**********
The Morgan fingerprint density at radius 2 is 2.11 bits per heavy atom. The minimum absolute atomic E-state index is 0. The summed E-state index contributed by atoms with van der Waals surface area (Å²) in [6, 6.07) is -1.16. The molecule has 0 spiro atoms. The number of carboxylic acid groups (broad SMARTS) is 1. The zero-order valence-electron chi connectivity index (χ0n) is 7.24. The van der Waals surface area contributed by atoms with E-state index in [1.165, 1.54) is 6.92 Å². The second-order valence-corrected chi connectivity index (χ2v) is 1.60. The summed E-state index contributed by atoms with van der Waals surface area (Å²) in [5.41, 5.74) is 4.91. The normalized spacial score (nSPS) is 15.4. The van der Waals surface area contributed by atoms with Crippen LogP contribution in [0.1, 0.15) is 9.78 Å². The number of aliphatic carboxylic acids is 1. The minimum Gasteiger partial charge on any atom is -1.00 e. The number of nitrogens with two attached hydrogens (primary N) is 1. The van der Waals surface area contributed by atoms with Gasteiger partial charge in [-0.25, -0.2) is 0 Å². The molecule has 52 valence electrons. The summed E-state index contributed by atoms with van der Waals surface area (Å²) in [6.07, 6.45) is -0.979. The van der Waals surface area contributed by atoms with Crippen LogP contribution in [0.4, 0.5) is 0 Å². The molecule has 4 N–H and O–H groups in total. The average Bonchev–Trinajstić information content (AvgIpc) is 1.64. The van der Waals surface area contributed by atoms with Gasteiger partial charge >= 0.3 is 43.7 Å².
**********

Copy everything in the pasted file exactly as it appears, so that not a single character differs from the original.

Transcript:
The Morgan fingerprint density at radius 2 is 2.11 bits per heavy atom. The minimum absolute atomic E-state index is 0. The summed E-state index contributed by atoms with van der Waals surface area (Å²) in [6, 6.07) is -1.16. The molecule has 0 spiro atoms. The number of carboxylic acid groups (broad SMARTS) is 1. The zero-order valence-electron chi connectivity index (χ0n) is 7.24. The van der Waals surface area contributed by atoms with E-state index in [1.165, 1.54) is 6.92 Å². The second-order valence-corrected chi connectivity index (χ2v) is 1.60. The summed E-state index contributed by atoms with van der Waals surface area (Å²) in [5.41, 5.74) is 4.91. The normalized spacial score (nSPS) is 15.4. The van der Waals surface area contributed by atoms with Crippen LogP contribution in [0.1, 0.15) is 9.78 Å². The number of aliphatic carboxylic acids is 1. The minimum Gasteiger partial charge on any atom is -1.00 e. The number of nitrogens with two attached hydrogens (primary N) is 1. The van der Waals surface area contributed by atoms with Gasteiger partial charge in [-0.25, -0.2) is 0 Å². The molecule has 52 valence electrons. The summed E-state index contributed by atoms with van der Waals surface area (Å²) in [6.07, 6.45) is -0.979. The van der Waals surface area contributed by atoms with Crippen LogP contribution in [0.4, 0.5) is 0 Å². The molecule has 4 N–H and O–H groups in total. The average Bonchev–Trinajstić information content (AvgIpc) is 1.64. The van der Waals surface area contributed by atoms with Gasteiger partial charge >= 0.3 is 43.7 Å².